Created by the landscaping and outdoor construction company Heath Outdoor, Digs Garden Center is an industrial oasis in the shadow of I-70 on the east side. Customers can maneuver their wagons through displays of annuals, perennials, shrubs, veggie starts, and fruiting trees, all artfully arranged on and around funky industrial salvage (shipping containers, a repurposed grain bin, and a transformed vintage bus). The constant whoosh of interstate traffic provides oddly soothing background noise. 1302 Columbia Ave., 317-420-4656


The bags, wallets, and accessories at 1979 Co. defy categorization. That’s by design, the one-man shop’s founder, Nate Olp, says. Sometimes the designs he creates “come out a little rustic. But other times it’s business and sleek, and other times it’s punk as hell.” The main thing is that everything must be useful. Most items are also one of a kind, made from locally sourced skins and hardware and designed, dyed, and hand-stitched in house. Olp even customizes designs “within reason” and makes swift repairs to items purchased from his shop that have begun to show wear. “I put as much love and work into something we sell for $20 as I do for something that goes for $500,” Olp says. “It’s the act of making special things that matters most to me.” 201 S. Audubon Rd.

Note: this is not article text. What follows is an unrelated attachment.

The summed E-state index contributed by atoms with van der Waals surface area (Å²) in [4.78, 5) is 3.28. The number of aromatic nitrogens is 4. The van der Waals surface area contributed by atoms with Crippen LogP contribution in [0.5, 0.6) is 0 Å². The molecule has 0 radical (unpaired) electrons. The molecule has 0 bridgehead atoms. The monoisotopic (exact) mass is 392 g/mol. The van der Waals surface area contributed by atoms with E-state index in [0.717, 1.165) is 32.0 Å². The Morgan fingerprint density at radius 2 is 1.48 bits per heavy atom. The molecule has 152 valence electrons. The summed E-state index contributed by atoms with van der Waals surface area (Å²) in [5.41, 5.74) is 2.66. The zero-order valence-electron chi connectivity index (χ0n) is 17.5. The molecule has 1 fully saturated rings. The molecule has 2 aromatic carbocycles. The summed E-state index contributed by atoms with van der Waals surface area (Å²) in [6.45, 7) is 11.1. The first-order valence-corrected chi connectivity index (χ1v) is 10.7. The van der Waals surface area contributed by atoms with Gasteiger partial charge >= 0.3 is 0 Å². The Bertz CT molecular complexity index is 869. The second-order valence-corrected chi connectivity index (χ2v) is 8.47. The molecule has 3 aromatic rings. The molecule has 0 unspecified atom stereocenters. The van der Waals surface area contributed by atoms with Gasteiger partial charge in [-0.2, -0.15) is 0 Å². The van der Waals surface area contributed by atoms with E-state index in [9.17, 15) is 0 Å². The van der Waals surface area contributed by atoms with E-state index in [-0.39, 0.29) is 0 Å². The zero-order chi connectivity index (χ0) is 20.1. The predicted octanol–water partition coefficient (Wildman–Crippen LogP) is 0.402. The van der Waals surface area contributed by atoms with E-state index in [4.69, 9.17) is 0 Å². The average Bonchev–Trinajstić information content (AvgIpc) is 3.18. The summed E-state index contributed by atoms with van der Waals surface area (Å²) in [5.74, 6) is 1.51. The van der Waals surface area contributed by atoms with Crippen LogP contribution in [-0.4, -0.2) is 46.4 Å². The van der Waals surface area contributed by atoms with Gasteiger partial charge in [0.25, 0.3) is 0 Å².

“Preservation first, salvage second” is Madison Street Salvage’s motto. But even with that philosophy, the retail arm of the restoration-minded Franklin Heritage, Inc. remains constantly packed with goods from the last century, if not earlier. The donation-based nonprofit boasts gems such as century-old fireplace surrounds, atomic age glassware, and chandeliers fit for a classic horror film, all without the shocking markup you might see at a traditional antique store. One reason for the magic hour, cinematic vibe of the shop may be that one of its chief beneficiaries is the 101-year-old Artcraft Theatre. 350 E. Madison St., Franklin, 317-739-0601